Had a 1973 and would be the only year I’d buy this car. The bumpers kept growing on them. Most likely the heavest part of the car. By 1977 the bumpers were huge.

    Like 1
  5. Del

    Nice car. Good shape.

    Price is right

    Like 5
  6. Comet

    There can be quite a difference between a lifetime New Mexico car and a car being sold in New Mexico.

    Like 2
  7. Glenn Schwass Member

    I prefer pre-73 Chevelles but this is in wonderful shape. I hope it goes to a good home..

    Like 3
  8. George Mattar

    Easy to work on. Cheap. No rust. Buy. Change fluids, repack wheel bearings. Drive. Wax the single stage lacquer. Cheap insurance on a car this old. I worked on these new at a large Chevy dealer. Far superior to modern GM junk. And far better than an $800 a month payment.

    Like 2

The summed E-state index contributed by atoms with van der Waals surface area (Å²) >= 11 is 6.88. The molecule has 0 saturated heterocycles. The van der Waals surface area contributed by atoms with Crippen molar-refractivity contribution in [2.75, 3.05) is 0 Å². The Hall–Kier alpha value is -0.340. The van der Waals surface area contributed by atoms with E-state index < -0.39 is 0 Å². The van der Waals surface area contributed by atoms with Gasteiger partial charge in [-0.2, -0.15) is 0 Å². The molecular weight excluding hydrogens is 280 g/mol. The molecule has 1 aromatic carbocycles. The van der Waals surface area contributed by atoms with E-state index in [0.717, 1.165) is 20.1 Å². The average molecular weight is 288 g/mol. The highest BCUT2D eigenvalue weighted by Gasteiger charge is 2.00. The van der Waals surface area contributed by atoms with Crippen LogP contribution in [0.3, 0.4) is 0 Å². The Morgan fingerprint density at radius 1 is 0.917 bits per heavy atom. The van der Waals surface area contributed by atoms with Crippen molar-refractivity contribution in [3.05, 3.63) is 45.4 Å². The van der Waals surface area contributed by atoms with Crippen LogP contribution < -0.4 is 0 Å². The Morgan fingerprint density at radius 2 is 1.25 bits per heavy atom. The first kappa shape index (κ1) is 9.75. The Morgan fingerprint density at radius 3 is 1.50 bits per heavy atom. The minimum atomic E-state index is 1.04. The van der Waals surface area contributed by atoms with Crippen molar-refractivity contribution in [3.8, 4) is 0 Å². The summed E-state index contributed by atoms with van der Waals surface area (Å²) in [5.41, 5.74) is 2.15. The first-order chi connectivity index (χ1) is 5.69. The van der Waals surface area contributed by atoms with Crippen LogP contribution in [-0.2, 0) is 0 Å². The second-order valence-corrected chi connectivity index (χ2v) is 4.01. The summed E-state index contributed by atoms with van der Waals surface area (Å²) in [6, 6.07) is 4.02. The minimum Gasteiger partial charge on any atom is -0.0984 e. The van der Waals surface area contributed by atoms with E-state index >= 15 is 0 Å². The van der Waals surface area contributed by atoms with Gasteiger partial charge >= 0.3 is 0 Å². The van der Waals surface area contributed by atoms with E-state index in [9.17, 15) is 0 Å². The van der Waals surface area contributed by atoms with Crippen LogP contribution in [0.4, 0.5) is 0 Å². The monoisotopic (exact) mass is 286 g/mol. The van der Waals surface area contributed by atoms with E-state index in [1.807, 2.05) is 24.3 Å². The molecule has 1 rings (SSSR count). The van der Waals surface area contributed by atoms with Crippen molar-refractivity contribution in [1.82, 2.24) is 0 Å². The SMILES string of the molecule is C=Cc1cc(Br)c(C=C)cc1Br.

9. Steve

    There used to be one just like this in the showroom where I worked in the parts department at Verger Chevrolet back in the 70’s. It looked so modern to me. I’m thinking maybe someone tried prying the trunk lid open. Love old survivor cars like this.

    Like 2
  10. David Ulrey

    I’m seeing people think the price is fine but it really doesn’t come across as fine to me. Maybe if you live in rust country it’s a decent price. Here in Arizona it’s about a 3k car at best and only because overall it isn’t in bad condition. Certainly not mint condition but not bad condition.

    • Steven

      Yeah I was thinking the price is fine as a starting point. Start there and wind up at three. Both parties could be happy.

      Like 2
  11. Stevieg

    Nice car, but that interior is not original & already shot again. Probably 200,000 miles.
    I had a 1975 Malibu classic coupe like this, gold with black interior, oil burning inline 6 engine. Number 1 cylinder was the culprit. It would foul that plug every 30 or so miles lol. Sharp looker though. I masked off SS stripes across the hood & trunk, and spray painted them in. Most people couldn’t tell the difference. The good ol’ days lol!

    Like 1
  12. TimM

    Could be a nice daily driver for cheap!!

    Like 1